Barbara Requa attended the St. Andrew’s High School for Girls, where she was not only academically successful but also able to combine scholarship with the study of music. She completed Grade I to VIII though the Royal School of Music. Continuing along artist lines, Mrs. Requa attended the Ivy Baxter School of Dance in Jamaica and studied at the Summer sessions at the University of the West Indies, Jamaica. Requa then moved to The Dartford College of Physical Education in the United Kingdom, where she gained a Diploma in Physical Education. She also studied Dance Composition and Laban Technique at Goldsmith’s College in London and Secretarial Studies from Alpha Academy Secretarial School.
Barbara was a founding member and principal dancer of the National Dance Theatre Company. At the time, she was teaching at her Alma Master, St. Andrew’s High School for Girls. The formation of NDTC was a bright and practical idea for dance as an art form as the Company sought to “provide a vehicle for well trained and talented dancers who wish to perform and create works of excellence”. To the NDTC, Mrs. Requa brought technical versatility and a sound knowledge of movements as well as performing style. Her strength is rooted in a deep understanding of dancer’s instrument and the possible range of movement in space due in part to her Laban studies. Mrs. Requa won critical acclaim as the flaunting queen in the role of the other Woman in Dialogue for Three (choreographed in 1963 by Rex Nettleford) about the love of two women for the same man. Stately and self-possessed, she brought elegance as well energy to everything she danced in, whether as spinster in Nettleford’s Masques of God, the Bride in Country Wedding, the disturbed woman in Bert Rose’s Reflections or simply one of the dancers in the scores of works in which she appeared. Mrs. Requa retired from performing with the expressive role of the Mother in Pasty Ricketts’ The Brothers. Her articulate feet and superb lines were special attributes that served her well as a dancer. Her phenomenal stamina also made her consistently outstanding performer in difficult dance situations.
Mrs. Requa appeared to have a special interest in the choreographic future of the Company and as such choreographed five major works, the first of which was Fantasy in 1982. A year later the emphasis on youth was revealed in Trio, an even more successful choreographic offering, which explored kinaesthetic prowess of male dancers though it has been danced by two males and a female. The youthful athleticism of the piece, in a period when physical fitness was becoming the craze, was timely. This expressive piece was warmly received by both audience and critics alike, giving Barbara Requa the kind of encouragement a choreographer with an independent voice needed. Her last work for the NDTC, Caught and Bowled (1995), celebrated though movements the Caribbean passion for the game of “Cricket, lovely Cricket”.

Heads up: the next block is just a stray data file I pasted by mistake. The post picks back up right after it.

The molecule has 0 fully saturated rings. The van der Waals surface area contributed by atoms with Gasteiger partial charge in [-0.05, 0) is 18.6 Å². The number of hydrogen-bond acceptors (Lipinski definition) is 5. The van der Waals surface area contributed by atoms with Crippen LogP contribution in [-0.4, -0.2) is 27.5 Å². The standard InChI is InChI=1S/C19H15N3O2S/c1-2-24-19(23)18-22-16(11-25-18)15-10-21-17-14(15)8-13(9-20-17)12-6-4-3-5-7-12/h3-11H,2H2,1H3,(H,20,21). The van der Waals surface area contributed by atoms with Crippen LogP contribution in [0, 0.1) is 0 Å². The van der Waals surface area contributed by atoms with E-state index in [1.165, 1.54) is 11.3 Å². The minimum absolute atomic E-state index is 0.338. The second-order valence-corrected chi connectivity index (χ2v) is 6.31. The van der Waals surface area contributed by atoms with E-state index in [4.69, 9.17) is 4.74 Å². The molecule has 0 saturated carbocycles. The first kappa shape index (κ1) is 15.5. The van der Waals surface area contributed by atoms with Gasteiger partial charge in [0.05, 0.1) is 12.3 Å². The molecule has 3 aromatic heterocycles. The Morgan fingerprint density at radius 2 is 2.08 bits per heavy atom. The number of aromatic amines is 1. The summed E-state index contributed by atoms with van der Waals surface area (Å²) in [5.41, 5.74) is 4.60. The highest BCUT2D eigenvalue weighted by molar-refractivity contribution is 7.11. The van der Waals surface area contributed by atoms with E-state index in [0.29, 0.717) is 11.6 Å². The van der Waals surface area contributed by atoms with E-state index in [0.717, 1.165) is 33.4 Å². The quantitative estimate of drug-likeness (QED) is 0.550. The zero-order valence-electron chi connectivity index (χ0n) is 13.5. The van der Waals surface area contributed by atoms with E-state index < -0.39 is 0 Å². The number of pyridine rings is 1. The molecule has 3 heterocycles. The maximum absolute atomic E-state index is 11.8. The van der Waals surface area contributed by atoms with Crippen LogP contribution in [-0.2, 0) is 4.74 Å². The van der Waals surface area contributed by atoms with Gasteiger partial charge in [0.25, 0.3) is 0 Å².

Mrs. Requa was Dean for the School of the Performing Arts Schools and Acting Principal at the Edna Manley College of the Visual and Performing Arts. This career path began in the mid 1970s when she joined two other forward-thinking Dance Artists, Sheila Barnett and Bert Rose to become a co–founder of Jamaica School of Dance at the Cultural Training Centre (CTC) now School of Dance at the Edna Manley College of the Visual and Performing Arts. The School of Dance, which was situated at The Little Theatre on Tom Redcam Avenue, had no full time programme at its beginning. Classes were, however, available for those who desired to be taught. There was an annual summer school and Department for juniors, which was very active. By 1975 the government of Jamaica decided to establish the Cultural Training Centre, for those devoted to Dance, Arts, Drama and Music. Sheila Barnett became Director of the School, Barbara Requa, the Administrator and Bert Rose the senior Instructor in charge of choreography and Modern Technique. In 1979 Mrs. Requa along with Sheila Barnett became founding members of dance and the Child international (daCi) in Canada and in 1984 she became founder of the School of Dance Junior Department.
Mrs. Requa has been deservedly recognized for her services to Jamaica with a Centenary Medal Award, a Musgrave Medal Award and an Order of Distinction. Mrs. Requa retired from full time status at the School of Dance in 2003 but continued to share her wealth of Dance knowledge and experience by teaching Dance Composition and Movements Studies at the School of Dance until 2017.